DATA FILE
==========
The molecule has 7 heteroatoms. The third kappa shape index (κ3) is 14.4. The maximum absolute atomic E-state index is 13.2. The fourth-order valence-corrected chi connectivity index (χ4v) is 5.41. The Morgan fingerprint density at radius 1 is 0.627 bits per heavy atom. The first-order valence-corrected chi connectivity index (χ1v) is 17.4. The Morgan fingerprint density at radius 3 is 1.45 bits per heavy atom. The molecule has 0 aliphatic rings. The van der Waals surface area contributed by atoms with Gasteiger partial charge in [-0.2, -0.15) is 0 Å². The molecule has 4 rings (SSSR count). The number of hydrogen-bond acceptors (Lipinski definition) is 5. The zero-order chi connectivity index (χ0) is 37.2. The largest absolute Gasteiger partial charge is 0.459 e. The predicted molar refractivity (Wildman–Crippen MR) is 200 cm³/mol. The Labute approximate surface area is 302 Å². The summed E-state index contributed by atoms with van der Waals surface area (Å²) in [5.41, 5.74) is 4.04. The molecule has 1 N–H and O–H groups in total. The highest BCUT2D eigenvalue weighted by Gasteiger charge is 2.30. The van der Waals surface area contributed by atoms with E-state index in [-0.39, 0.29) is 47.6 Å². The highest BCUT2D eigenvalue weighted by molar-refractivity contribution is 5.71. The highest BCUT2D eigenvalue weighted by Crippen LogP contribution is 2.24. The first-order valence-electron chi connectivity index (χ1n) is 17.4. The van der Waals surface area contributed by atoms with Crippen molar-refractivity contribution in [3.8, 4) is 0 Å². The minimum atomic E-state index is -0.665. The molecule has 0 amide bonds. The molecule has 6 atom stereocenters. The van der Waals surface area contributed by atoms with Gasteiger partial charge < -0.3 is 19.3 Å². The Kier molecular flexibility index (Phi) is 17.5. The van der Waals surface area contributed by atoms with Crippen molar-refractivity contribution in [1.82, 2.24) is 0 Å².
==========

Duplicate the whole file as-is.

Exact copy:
The molecule has 7 heteroatoms. The third kappa shape index (κ3) is 14.4. The maximum absolute atomic E-state index is 13.2. The fourth-order valence-corrected chi connectivity index (χ4v) is 5.41. The Morgan fingerprint density at radius 1 is 0.627 bits per heavy atom. The first-order valence-corrected chi connectivity index (χ1v) is 17.4. The Morgan fingerprint density at radius 3 is 1.45 bits per heavy atom. The molecule has 0 aliphatic rings. The van der Waals surface area contributed by atoms with Gasteiger partial charge in [-0.2, -0.15) is 0 Å². The molecule has 4 rings (SSSR count). The number of hydrogen-bond acceptors (Lipinski definition) is 5. The zero-order chi connectivity index (χ0) is 37.2. The largest absolute Gasteiger partial charge is 0.459 e. The predicted molar refractivity (Wildman–Crippen MR) is 200 cm³/mol. The Labute approximate surface area is 302 Å². The summed E-state index contributed by atoms with van der Waals surface area (Å²) in [5.41, 5.74) is 4.04. The molecule has 1 N–H and O–H groups in total. The highest BCUT2D eigenvalue weighted by Gasteiger charge is 2.30. The van der Waals surface area contributed by atoms with E-state index in [-0.39, 0.29) is 47.6 Å². The highest BCUT2D eigenvalue weighted by molar-refractivity contribution is 5.71. The highest BCUT2D eigenvalue weighted by Crippen LogP contribution is 2.24. The first-order valence-electron chi connectivity index (χ1n) is 17.4. The van der Waals surface area contributed by atoms with Crippen molar-refractivity contribution in [3.8, 4) is 0 Å². The minimum atomic E-state index is -0.665. The molecule has 0 amide bonds. The molecule has 6 atom stereocenters. The van der Waals surface area contributed by atoms with Gasteiger partial charge < -0.3 is 19.3 Å². The Kier molecular flexibility index (Phi) is 17.5. The van der Waals surface area contributed by atoms with Crippen molar-refractivity contribution in [1.82, 2.24) is 0 Å².